Hull construction and leak

Discussion in 'Capri/Catalina 14 Talk' started by npac, Sep 11, 2008.

  1. npac

    npac New Member

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    I have a Mod 1 in the water that has developed a hull leak that I suspect is from the forward part of the hull. When I look inside the cuddy I see a joint where it appears the fiberglass folds up about an inch or two and is glued together starting about a foot forward of the cuddy entrance and extending back from there. The joint is delaminated and I think is where the water is leaking in. The leak is so slow, however, that I don't know for sure. Does anyone know why catalina puts that raised fold there, and is that part of a raised sole above the actual hull? If so, maybe the space between the sole and the hull has filled with water and is seeping out through the delamination.
     
  2. #392

    #392 New Member

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    Finding Slow Leaks

    An easy way to trace a small leak is to put water inside the boat and search for water seeping out from below. Don't merely fill the boat w/ water, but set the angle of the boat so that the suspected area is lowest, then with a small amount of water placed in that area, go under the boat with a dry paper towell and a pencil. Wipe the area below dry and see where the first drop emerges, circle it with the pencil and then locate that same area above. The best way to do that this by drilling a hole through from below, (spend 2 bucks on the smallest drill bit you can buy, say 1/ 132 of an inch) .
    Sounds harsh, drilling a hole in your boat, but in reality, if you have successfully located the leak, you already have a hole there anyway, right?
    Hope this helps,
    #392
     
  3. npac

    npac New Member

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    Update. The leak is not from that joint, though I still wonder what that's for. Also, I don't think it's a leak, I think it took on water between the deck and the hull when the rail was submerged the other day. The water seems to be trapped under the seats. Reason I think this is because when I stand on the foredeck then check I can see water running into the cubby hole from under the seats. When I sit back in the cockpit though the cuddy stays dry. At first I had to pump out a lot of water but now it's just a slow trickle. So, what is under the seats that could be trapping water? I have a small bulkhead separating the cuddy from the floor, but there are openings underneath on either side that I can't get to.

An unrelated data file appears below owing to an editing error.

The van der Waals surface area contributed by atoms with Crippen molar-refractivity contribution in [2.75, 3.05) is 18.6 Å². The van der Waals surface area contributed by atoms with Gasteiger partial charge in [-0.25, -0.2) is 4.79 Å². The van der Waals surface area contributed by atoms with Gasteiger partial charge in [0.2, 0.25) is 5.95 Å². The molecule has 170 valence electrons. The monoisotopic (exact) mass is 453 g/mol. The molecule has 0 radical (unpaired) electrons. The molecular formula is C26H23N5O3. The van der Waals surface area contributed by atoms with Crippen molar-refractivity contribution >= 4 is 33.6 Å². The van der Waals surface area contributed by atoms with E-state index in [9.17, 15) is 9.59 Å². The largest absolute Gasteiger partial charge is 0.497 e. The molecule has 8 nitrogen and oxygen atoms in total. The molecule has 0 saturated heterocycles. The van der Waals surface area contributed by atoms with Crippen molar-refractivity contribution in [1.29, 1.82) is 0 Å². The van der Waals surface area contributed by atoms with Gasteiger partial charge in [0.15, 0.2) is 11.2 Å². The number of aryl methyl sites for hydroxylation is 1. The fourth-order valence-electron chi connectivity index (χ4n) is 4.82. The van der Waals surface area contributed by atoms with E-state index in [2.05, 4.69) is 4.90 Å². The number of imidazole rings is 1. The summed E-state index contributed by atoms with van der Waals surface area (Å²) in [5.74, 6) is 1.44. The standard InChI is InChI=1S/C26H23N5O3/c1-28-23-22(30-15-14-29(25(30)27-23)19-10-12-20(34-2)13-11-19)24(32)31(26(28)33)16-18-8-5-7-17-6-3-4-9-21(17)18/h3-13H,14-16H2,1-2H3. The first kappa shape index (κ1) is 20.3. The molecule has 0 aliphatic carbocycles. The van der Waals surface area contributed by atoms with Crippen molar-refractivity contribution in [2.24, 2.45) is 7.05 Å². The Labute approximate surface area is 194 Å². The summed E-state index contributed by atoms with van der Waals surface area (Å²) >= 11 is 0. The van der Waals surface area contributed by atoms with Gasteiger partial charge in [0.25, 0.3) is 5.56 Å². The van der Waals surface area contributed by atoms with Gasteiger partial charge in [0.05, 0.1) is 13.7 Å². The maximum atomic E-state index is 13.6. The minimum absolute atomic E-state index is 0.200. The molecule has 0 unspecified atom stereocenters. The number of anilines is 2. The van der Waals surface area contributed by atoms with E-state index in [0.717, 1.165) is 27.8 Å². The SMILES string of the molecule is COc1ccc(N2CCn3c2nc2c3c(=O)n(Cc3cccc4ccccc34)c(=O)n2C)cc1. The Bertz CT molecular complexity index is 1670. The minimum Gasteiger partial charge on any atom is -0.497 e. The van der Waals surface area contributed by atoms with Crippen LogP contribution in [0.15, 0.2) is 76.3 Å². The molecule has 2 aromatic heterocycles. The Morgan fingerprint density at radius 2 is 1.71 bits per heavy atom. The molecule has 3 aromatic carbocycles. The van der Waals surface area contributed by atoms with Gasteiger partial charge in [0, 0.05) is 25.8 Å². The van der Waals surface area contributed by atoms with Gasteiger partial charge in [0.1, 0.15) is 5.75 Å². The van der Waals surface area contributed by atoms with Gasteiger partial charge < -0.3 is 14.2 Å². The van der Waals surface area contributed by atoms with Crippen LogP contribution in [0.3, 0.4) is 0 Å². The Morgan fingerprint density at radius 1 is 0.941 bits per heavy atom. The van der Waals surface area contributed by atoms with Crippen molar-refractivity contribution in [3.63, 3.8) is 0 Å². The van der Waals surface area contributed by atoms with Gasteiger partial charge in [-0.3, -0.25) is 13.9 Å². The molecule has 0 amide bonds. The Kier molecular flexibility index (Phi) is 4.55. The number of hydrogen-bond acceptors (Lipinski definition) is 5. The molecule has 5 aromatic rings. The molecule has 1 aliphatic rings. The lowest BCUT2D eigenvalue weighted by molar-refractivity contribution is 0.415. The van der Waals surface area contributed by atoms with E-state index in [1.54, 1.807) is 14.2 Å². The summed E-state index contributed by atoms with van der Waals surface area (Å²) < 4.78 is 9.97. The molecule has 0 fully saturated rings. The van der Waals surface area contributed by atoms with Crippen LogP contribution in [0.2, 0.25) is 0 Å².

(Thanks #392, I posted this just before you made your post, but that's a good tip)
     
  4. kentth

    kentth Member

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    If it is not a leak and is actually water coming in between the deck and the hull, or when you capsize. What I generally do is to get a good air flow through the boat. I pull the drain plug and then put a small fan blowing into the cuddy. You should then be able to feel air being forced out of the drain hole in the transom. I have found this very effective when trying to dry out the boat. I will also tilt the boat bow high to get the water to flow to the stern.

    Kent
     
  5. npac

    npac New Member

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    The contining tale of my mystery leak. The boat is in the water year round, and it didn't look like it was sinking, so I forgot about the leak. A coupld of weeks ago I opened the cuddy door and pumped out about two gallons. I now check it every few days and remove about a cup a week with sponges.

    Still don't know where it's coming from but it seems to be somewhere under the covered part of the cockpit. Reason I suspect this, the cuddy is sealed from that part by a piece of plywood. When I remove water from the cuddy, water seeps in under the plywood, so it's damned up behind there. If I stand on the foredeck I can get the water to fill into the cuddy.

    Now here is the strangest part. The water is colored reddish-brownish. The boat is in a fresh water lake, and the water is clear, but any water that seeps into the hull gets colored. When I pump it out into the lake I can see the colored water in contrast with the clear lake water. The hull under the cockpit is all sealed, so it's not like I've placed anything under there. Only things I can think of are coloring frrom dissolved fiblerglass glue (very bad) or, if there are floatation blocks under there, maybe they are colored with some dye.